Article Information

Robin J. Snelgar1
Michelle Renard1
Danie Venter2

1Department of Industrial and Organisational Psychology, Nelson Mandela Metropolitan University, South Africa

2Department of Statistics, Nelson Mandela Metropolitan University, South Africa

Correspondence to:
Robin Snelgar

Postal address:
PO Box 77000, Port Elizabeth 6031, South Africa

Received: 23 Jan. 2011
Accepted: 29 Jan. 2013
Published: 24 Apr. 2013

How to cite this article:
Snelgar, R.J., Renard, M., & Venter, D. (2013). An empirical study of the reward preferences of South African employees. SA Journal of Human Resource Management/SA Tydskrif vir Menslikehulpbronbestuur, 11(1), Art. #351, 14 pages.

Copyright Notice:
© 2013. The Authors. Licensee: AOSIS OpenJournals.

This is an Open Access article distributed under the terms of the Creative Commons Attribution License, which permits unrestricted use, distribution, and reproduction in any medium, provided the original work is properly cited.
An empirical study of the reward preferences of South African employees
In This Original Research...
Open Access
   • Key focus of the study
   • Background
   • Research purpose
   • Research objectives
   • What will follow
   • Literature review
      • Demographic influences on reward preferences
      • Generational influences on rewards
      • Culture and personality effects on reward preferences
   • The use of rewards in the attraction, motivation and retention of employees
   • Research question
Research design
   • Research approach
   • Research method
      • Research participants
      • Measuring instrument
      • Research procedure
      • Statistical analysis
Ethical considerations
   • Potential benefits and hazards
   • Recruitment procedure
   • Informed consent
   • Data protection
   • Reliability
   • Validity
   • Practical implications
   • Implications for future research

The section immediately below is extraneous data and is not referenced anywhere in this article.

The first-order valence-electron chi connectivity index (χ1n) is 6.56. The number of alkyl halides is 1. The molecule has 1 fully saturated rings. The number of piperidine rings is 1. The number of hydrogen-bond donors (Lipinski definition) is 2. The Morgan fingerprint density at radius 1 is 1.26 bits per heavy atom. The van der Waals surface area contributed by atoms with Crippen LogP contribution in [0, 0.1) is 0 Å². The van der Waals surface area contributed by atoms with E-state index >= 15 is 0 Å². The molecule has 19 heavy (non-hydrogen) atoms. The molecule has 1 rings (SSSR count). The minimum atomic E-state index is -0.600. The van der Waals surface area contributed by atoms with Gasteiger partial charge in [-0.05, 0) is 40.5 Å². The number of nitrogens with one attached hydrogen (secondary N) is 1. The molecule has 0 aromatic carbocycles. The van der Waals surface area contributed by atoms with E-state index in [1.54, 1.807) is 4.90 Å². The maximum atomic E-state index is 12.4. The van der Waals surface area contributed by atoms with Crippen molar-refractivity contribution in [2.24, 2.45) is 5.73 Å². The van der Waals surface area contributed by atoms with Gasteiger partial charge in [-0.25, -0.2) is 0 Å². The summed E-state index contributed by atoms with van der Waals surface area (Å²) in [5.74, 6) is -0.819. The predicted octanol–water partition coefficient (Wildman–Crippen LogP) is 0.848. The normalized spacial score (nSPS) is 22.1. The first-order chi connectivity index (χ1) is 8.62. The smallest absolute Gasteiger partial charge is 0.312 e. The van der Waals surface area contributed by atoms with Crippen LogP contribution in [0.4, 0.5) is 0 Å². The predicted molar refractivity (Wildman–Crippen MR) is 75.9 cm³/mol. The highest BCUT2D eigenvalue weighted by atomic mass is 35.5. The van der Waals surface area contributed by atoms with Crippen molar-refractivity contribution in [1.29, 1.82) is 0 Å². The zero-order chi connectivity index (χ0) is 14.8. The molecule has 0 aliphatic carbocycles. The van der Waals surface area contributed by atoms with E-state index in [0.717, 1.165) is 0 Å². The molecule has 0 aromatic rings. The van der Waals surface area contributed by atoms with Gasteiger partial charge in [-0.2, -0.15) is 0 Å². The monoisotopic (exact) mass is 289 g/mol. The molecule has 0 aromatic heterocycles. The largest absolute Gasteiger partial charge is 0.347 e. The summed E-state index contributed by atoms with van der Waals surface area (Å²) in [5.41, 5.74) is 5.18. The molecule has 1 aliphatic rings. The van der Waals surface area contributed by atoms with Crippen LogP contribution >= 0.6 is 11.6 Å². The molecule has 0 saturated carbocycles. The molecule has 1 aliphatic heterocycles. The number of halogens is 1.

• Limitations of the study
   • Conclusion
   • Competing interests
   • Authors' contributions

Orientation: Adapting traditional reward systems to focus on employee preferences has become a necessity as companies strive to attract, motivate and retain a skilled and high performing workforce.

Research purpose: The aim of the study was to identify certain categories of rewards that employees consider to be most important, including base pay, contingency pay, benefits, performance and career management, quality work environment, and work–home integration. The impact of these reward categories on an organisation’s ability to attract, motivate and retain employees was explored, together with the influence of demographic variables on reward preferences.

Motivation for the study: There is much debate over whether reward packages should be tailor-made to suit individual employees. It has been argued that a ‘one-size-fits-all’ approach with regard to rewards is no longer effective.

Research design, approach and method: A structured questionnaire, based on the total rewards model, was used to achieve the objectives of the study. A sample of 250 employees from 11 medium-sized to large-sized organisations participated in the study.

Main findings: The results showed that base pay is deemed to be the most preferred reward component amongst respondents; however, they are most dissatisfied with the level at which this reward is provided by their current employers. Base pay is also the most important reward when attracting and retaining employees. Differences between reward preferences and demographic variables, including age, gender and job level, were found.

Practical/managerial implications: Organisations should design their reward systems according to the preferences of their employees by focusing on base pay and contingency or variable pay. These rewards will also serve to retain them; although, to motivate employees, non-cash awards and recognition should be emphasised.

Contribution/value-add: This study contributes to literature on reward preferences, which is lacking in a South African context. It also provides support for segmentation of rewards based on certain demographic variables.


Key focus of the study